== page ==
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ISSN 2415-8712 (Online)
   ISSN 1682-671X (Print)

Ancient Mesopotamian Cylinder Seals in the Museum of Historical Treasures of Ukraine

1Lassen, AW, 2de Ridder, JJ, 3Velychko, E
1PhD (Assyriology) Yale University 120, High Street, SML, Babylonian Collection, New Haven, CT 06511, USA agnete.lassen@yale.edu
2PhD (Assyriology/Altorientalistik) Friedrich Schiller University of Jena 4, Zwätzengasse, D-07743, Jena, Germany jacob.jan.de.ridder@uni-jena.de
3Senior Research Fellow Museum of Historical Treasures of Ukraine,Branch of the National Museum of the History of Ukraine, 9, Lavrska Str., 12 Bldg., Kyiv, 01015, Ukraine lerejena@gmail.com
Shodoznavstvo 2021, 88:171-182
Section: Source Study and Historiography
Language: English

The Museum of Historical Treasures of Ukraine, branch of the National Museum of the History of Ukraine holds five cylinder seals allegedly made of chalcedony that were confiscated at customs between late 1990s and early 2000s. Cylinder seals are important objects of the ancient Mesopotamian culture as they were rolled over clay tablets for ratification. At the same time, depictions with motifs from religion and daily life were carved onto them. The seals in Ukraine provide an interesting overview of almost three thousand years of sealing practice in Ancient Mesopotamia. One of the more common themes in seals is the presentation scene, which contains a standing worshipper led by a goddess before a seated deity. Three of the seals in the Museum of Historical Treasures are variants of this scene, although two of them are executed crudely and are of dubious authenticity. They seem to imitate the Sumerian Ur III style. Examples of glyptic art from this period can be found in the collection of the Vernadsky National Library in Kyiv, which holds three Sumerian Ur III tablets with impressions of cylinders seals. The third seal with the presentation scene in the museum is dated to the Old Babylonian period and is notable for an Ugallu demon being depicted inverted. One seal in the collection depicts severed human heads among twigs in a floral motif. The final seal to be discussed dates to the Neo-Assyrian Empire of the 1st millennium BCE and is recognizable by the depiction of a Lamassu – a winged bull with human head. This study provides a catalogue of the seals present in the museum, with a short introduction to the practice of sealing and its terminology in native languages in the Ancient Near East.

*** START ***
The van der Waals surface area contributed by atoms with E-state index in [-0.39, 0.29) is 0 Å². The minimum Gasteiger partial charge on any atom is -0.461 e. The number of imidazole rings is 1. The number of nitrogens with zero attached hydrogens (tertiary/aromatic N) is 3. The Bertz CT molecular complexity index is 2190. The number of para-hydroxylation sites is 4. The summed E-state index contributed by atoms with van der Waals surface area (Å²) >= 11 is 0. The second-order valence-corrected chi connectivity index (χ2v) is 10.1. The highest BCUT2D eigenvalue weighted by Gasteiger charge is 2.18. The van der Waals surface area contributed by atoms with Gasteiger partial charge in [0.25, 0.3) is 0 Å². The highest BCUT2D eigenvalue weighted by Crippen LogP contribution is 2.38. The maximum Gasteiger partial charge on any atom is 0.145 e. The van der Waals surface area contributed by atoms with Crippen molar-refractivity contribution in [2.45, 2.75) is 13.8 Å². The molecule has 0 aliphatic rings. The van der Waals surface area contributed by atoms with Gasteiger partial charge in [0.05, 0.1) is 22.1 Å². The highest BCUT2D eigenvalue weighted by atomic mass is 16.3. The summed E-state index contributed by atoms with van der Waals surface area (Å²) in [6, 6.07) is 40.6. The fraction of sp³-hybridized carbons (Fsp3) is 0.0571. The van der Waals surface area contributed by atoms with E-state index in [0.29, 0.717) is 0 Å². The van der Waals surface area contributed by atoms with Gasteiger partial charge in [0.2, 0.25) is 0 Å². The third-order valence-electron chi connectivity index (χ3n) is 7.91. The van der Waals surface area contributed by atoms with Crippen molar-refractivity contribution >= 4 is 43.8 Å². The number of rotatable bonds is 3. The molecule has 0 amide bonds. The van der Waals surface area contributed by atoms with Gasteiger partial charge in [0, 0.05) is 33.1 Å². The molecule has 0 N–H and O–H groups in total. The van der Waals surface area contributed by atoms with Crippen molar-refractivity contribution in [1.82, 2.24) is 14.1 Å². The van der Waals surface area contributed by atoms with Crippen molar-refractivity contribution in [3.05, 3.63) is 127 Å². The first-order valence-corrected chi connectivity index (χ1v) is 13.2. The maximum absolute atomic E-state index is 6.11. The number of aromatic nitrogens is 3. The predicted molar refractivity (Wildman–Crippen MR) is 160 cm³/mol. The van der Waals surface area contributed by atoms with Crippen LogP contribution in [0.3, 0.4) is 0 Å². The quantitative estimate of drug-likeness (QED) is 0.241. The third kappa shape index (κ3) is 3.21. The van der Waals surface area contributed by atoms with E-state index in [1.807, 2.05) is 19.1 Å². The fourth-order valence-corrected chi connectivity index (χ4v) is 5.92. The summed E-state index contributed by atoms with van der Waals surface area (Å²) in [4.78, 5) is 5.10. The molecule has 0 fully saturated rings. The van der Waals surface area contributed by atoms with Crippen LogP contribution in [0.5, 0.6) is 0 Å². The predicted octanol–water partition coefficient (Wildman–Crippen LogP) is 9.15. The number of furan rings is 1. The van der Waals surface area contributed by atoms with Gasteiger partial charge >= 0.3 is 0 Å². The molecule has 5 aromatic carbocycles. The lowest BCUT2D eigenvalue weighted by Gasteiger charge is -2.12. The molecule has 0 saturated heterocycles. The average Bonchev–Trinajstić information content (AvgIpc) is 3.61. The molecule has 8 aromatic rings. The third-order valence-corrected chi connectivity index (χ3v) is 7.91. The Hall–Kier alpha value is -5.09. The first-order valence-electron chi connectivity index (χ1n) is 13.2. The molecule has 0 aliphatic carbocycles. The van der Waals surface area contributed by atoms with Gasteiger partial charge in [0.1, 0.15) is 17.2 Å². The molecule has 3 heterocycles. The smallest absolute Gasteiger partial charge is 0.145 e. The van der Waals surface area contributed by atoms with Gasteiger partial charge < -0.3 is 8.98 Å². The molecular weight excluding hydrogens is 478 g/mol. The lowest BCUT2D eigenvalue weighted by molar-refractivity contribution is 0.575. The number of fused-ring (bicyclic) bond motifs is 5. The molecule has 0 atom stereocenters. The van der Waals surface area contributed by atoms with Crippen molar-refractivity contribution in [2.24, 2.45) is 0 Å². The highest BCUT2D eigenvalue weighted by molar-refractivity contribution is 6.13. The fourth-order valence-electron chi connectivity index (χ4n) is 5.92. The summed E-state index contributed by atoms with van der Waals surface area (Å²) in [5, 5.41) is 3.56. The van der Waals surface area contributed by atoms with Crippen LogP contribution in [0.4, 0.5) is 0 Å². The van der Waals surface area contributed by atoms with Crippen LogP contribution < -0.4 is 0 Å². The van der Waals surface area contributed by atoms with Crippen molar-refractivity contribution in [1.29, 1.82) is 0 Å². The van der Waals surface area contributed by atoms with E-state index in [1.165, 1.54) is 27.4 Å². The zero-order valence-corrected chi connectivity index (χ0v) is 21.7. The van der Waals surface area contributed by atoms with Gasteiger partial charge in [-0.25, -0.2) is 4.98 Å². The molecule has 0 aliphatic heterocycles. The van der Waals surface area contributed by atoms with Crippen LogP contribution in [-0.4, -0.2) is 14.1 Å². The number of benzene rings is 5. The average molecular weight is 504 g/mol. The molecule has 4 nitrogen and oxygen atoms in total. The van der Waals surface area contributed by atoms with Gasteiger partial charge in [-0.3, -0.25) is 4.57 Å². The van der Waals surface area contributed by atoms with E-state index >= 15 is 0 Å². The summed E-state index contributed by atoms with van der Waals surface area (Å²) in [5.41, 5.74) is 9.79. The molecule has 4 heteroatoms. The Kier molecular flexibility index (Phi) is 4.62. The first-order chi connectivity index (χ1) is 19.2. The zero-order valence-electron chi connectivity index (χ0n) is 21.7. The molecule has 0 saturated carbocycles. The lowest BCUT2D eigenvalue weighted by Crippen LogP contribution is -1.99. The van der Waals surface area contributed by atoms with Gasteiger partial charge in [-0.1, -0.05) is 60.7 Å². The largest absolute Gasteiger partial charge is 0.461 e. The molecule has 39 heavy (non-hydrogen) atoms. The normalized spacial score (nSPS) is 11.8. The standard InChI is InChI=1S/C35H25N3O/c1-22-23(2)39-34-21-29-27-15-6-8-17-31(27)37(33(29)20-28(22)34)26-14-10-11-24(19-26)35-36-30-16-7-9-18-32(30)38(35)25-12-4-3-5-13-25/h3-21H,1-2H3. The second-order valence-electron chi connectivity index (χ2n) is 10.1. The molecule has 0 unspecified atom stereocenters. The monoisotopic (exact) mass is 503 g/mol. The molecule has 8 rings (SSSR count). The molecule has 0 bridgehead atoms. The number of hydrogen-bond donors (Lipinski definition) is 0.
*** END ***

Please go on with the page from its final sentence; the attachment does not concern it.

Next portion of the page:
Keywords: Babylonian, cylinder seals, glyptic art, iconography, Lamassu, Mesopotamia, Sumerian, Syria, Ugallu, Ur III

Повний текст (PDF)

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